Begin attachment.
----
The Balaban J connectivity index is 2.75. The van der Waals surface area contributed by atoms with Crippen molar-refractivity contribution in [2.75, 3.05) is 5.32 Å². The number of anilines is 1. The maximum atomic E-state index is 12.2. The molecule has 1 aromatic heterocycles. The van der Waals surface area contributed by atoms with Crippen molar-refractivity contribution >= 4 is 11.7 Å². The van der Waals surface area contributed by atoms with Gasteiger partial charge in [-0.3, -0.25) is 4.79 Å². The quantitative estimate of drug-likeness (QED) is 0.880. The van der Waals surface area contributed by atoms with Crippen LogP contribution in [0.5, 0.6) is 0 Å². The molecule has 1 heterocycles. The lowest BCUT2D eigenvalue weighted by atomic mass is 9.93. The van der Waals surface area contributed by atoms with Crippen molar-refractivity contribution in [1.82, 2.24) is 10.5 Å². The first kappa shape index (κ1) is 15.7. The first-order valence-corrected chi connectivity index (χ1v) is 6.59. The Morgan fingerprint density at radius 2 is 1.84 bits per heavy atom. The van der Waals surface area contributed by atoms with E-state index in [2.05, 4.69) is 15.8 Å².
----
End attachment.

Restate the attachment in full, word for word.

The Balaban J connectivity index is 2.75. The van der Waals surface area contributed by atoms with Crippen molar-refractivity contribution in [2.75, 3.05) is 5.32 Å². The number of anilines is 1. The maximum atomic E-state index is 12.2. The molecule has 1 aromatic heterocycles. The van der Waals surface area contributed by atoms with Crippen molar-refractivity contribution >= 4 is 11.7 Å². The van der Waals surface area contributed by atoms with Gasteiger partial charge in [-0.3, -0.25) is 4.79 Å². The quantitative estimate of drug-likeness (QED) is 0.880. The van der Waals surface area contributed by atoms with Crippen LogP contribution in [0.5, 0.6) is 0 Å². The molecule has 1 heterocycles. The lowest BCUT2D eigenvalue weighted by atomic mass is 9.93. The van der Waals surface area contributed by atoms with Crippen molar-refractivity contribution in [1.82, 2.24) is 10.5 Å². The first kappa shape index (κ1) is 15.7. The first-order valence-corrected chi connectivity index (χ1v) is 6.59. The Morgan fingerprint density at radius 2 is 1.84 bits per heavy atom. The van der Waals surface area contributed by atoms with E-state index in [2.05, 4.69) is 15.8 Å².